Chapter 22: Advanced PF
Continuing from the previous one, this is a more advanced view of PF. The reader can find more information on setting up packet filtering with subjects like tables, NAT, anchors, bandwidth management, logging, etc.

Chapter 23: Customizing OpenBSD
This last chapter is mostly comprised by ideas and small how-to sections for performing not-so-common tasks with OpenBSD. For example, here you can find information on virtualization, diskless setup, custom upgrades, etc.

This is definitely the absolute OpenBSD book since anyone, even with no experience with this operating system, can easily learn everything he/she needs to work with it. The chapters have a gradual level increase from completely basic to advanced so more advanced users can skip some of the initial ones and move on to the subject they want. Overall it’s an excellent, well written book providing great amount of information. However, the there is not a lot of knowledge for the most advanced users so in my opinion it is mostly focused on people that are starting or have recently started working with OpenBSD.

Written by xorl

May 18, 2013 at 14:19

Posted in books

Admin Mistake: F5 Load Balancer SNAT IP Address Apache Logging

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Assume that you have a common three-tier architecture on a web farm with layers being web, application and database servers. The load balancing is performed by an F5 BIG-IP LTM 1600 load balancer and the logging takes place on the web farm that uses Apache web servers.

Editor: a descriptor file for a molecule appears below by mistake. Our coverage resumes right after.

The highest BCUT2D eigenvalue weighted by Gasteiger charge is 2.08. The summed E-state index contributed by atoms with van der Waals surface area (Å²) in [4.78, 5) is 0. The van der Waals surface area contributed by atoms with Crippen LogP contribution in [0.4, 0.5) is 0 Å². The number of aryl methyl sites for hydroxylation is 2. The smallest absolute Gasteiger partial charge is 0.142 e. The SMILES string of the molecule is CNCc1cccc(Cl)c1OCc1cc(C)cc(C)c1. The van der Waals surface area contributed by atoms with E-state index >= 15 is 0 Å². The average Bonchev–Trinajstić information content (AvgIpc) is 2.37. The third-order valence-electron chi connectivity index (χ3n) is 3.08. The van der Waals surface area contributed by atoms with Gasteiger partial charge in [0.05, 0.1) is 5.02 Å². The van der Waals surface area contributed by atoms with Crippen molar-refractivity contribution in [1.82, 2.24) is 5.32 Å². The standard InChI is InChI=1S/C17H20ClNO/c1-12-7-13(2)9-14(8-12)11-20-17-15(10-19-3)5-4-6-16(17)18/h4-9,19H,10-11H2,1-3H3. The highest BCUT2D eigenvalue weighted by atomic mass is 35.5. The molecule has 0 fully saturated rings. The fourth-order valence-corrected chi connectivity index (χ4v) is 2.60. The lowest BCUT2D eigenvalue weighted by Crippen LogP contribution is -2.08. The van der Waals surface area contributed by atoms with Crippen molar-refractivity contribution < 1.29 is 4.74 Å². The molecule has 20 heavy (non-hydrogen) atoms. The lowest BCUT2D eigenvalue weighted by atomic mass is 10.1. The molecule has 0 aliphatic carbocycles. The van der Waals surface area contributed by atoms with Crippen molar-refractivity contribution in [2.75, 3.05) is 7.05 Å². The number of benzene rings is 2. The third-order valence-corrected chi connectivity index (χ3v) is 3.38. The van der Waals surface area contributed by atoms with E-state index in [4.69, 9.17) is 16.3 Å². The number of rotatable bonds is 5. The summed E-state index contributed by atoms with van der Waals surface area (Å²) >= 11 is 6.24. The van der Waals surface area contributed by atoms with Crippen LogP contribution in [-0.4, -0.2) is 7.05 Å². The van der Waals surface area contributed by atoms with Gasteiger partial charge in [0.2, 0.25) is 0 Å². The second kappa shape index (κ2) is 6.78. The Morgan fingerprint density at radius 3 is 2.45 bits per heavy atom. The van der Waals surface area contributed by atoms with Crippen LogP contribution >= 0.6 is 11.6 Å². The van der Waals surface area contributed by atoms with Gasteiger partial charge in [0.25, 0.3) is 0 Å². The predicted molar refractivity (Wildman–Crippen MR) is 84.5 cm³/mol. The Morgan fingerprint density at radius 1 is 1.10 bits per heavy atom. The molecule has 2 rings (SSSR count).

When you attempt to review the access logs of the Apache web servers the only IP address for all the requests is that of the F5 load balancer. Assuming that the load balancer address is, the log entries would always look like that: - - [28/Sep/2012:15:06:18 +0000] "GET / HTTP/1.0" 200 228 "-" "Wget/1.12 (linux-gnu)" - - [28/Sep/2012:15:06:31 +0000] "GET / HTTP/1.0" 200 228 "-" "Wget/1.12 (linux-gnu)"

By default this F5 load balancer will perform SNAT (Source Network Address Translation) and this is why the requestor IP address is always the load balancer’s one.

The solution is to utilize HTTP header field XFF. On the load balancer side you will first have to follow the below steps in the BIG-IP configuration utility:
– Go to “Local Traffic”
– Select “Profiles”
– On the “Services” menu choose “HTTP”
– Create a new profile by clicking on “Create”
– Activate “Insert X-Forwarded For” check box and select “Enabled” from the menu
– Finally click on “Update”
At last, you can use this new HTTP profile to the virtual servers you want to have the XFF HTTP header field.
Moving to the web server side you will have to create a new custom log format on the virtual hosts you want to have proper source IP address logging. So, here is an example custom log format that will include the XFF field.

LogFormat "%v %{X-Forwarded-For}i %l %u %t \"%r\" %>s %b \"%{Referer}i\" \"%{User-Agent}i\"" CUST_F5_XFF_LOG
CustomLog /somewhere/access_log CUST_F5_XFF_LOG

And assuming that the real IP address is while the load balancer’s is, the log entries will be: - - [28/Sep/2012:16:48:25 +0000] "GET / HTTP/1.0" 200 228 "-" "Wget/1.12 (linux-gnu)" - - [28/Sep/2012:16:41:28 +0000] "GET / HTTP/1.0" 200 228 "-" "Wget/1.12 (linux-gnu)"